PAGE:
When people talk about pop music from the 90’s, often they bring up bands like Nirvana, or Alanis Morissette. My mind goes directly towards TPofUSA. They are the only band that I don’t find annoying that finds the absurdity of that decade.
The album opens with a song about wanting to pet a cat. You know an album is going to be something special when a band can earnestly write a song in that vane and keep is respectable.
Really, the song Lump is the one I wish to highlight. It combines the feel of classic punk, and the lyrics are very cynical. It’s not too often you can find a song about falling in love with a person you know is bad news, as the narrator. The bit that makes it truly special, in my eyes anyway, is how the subject remains lovable regardless of what is said.
There is a chance that I am just reading far too into this song.
I am going to post a live version of this song. Mostly because seeing them play this song is far more impressive than the song sounds initially. The drummer is very good, and the recording does not do justice. Also, saying that there is no bass player is different from seeing that it’s true.
Every once-in-a-while, I listen through my music library and wonder how people don’t pay attention to albums.
This is one of those albums.
It straddles the line between being pop gold and being depressing as hell. Something about it is unsettling. The use of synthesizers to fill in the low end leaves the album strongly in this minor chord valley where everything is awkward yet somehow beautiful.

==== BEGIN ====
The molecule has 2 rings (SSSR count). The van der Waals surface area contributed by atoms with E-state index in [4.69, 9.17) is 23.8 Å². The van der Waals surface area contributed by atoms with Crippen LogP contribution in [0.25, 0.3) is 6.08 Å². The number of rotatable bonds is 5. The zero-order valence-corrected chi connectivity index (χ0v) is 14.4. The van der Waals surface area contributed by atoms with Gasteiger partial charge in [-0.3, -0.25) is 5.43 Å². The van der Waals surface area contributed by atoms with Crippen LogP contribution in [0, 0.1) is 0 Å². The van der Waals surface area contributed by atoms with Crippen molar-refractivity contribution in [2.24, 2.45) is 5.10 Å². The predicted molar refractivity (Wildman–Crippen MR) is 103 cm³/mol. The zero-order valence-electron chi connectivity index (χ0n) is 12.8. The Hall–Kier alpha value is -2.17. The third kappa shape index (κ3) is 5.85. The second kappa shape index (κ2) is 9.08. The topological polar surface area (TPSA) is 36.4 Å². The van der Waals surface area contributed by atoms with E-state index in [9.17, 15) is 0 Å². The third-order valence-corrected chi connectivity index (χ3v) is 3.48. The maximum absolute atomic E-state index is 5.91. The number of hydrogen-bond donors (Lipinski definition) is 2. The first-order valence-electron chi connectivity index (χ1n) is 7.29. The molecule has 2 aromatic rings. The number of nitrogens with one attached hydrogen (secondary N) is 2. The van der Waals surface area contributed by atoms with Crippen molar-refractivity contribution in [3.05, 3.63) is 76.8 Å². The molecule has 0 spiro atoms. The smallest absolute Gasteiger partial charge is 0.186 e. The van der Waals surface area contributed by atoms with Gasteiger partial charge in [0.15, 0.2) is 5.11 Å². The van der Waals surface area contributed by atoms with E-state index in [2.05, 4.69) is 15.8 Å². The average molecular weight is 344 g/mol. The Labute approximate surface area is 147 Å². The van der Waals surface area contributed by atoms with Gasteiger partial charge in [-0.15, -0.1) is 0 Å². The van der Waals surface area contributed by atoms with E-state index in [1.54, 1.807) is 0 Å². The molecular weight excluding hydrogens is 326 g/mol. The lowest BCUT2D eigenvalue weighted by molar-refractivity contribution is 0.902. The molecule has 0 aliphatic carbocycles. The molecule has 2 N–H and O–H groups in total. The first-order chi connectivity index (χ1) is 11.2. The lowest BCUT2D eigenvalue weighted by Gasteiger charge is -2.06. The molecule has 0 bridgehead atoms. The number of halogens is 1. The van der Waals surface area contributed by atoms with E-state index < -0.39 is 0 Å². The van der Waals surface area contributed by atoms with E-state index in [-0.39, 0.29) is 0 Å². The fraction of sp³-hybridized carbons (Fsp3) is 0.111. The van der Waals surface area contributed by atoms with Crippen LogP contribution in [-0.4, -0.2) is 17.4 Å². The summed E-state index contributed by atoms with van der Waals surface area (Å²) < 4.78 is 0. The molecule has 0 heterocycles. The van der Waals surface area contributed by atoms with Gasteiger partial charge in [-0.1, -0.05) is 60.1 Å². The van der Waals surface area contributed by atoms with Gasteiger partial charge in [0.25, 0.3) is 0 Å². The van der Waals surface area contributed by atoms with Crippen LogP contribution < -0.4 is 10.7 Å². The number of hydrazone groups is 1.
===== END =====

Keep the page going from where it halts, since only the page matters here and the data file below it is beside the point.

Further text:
This is far from the biggest album this band released. First Band on the Moon had the single “Love Fool” which got them a ridiculous amount of attention. This band experimented a lot with a take on the almost lounge jazz sound from the ’60s. On this album, they seemed to stray far from that dystopian and haunting sound, instead opting for a journey into almost electronica. They keep the bubble gum pop sound they cultivated, just added this layer of darkness that the ’90s did so very well.
Of course, the song best known off this album is also their second most known song ever. “My Favourite Game” follows the tried-n-true 4-chord structure, but with a twist. The chorus launches the listener into a dark hole, and this song actually works brilliantly as an example of the entire album. Complete with awkwardly placed lyrics, melodic shots, and a tradition but distorted structure.
I recommend this album highly, but everything they did is gold. Earlier albums are very lounge jazz, as I mentioned above, but later albums journey further into a darker void and explore what is possible with traditional pop. Also, this band has this awkward obsession with doing Black Sabbath covers in non-traditional ways. It’s always fantastic, and worth the adventure to find all two or three that were recorded.
In Summation: this album is well worth remembering. I recommend it highly, and very much recommend looking at the whole catalogue.
Little text explaining why I am doing so many reviews right now. The world, or at least North America, is fucked. Everything is breaking (because it needed to) and there is little happy that I can find to be exposed to. So, I focus on coffee and music. Since it would be boring to just keep reading about how great my black coffee is, I hope that you aren’t too sick of the music!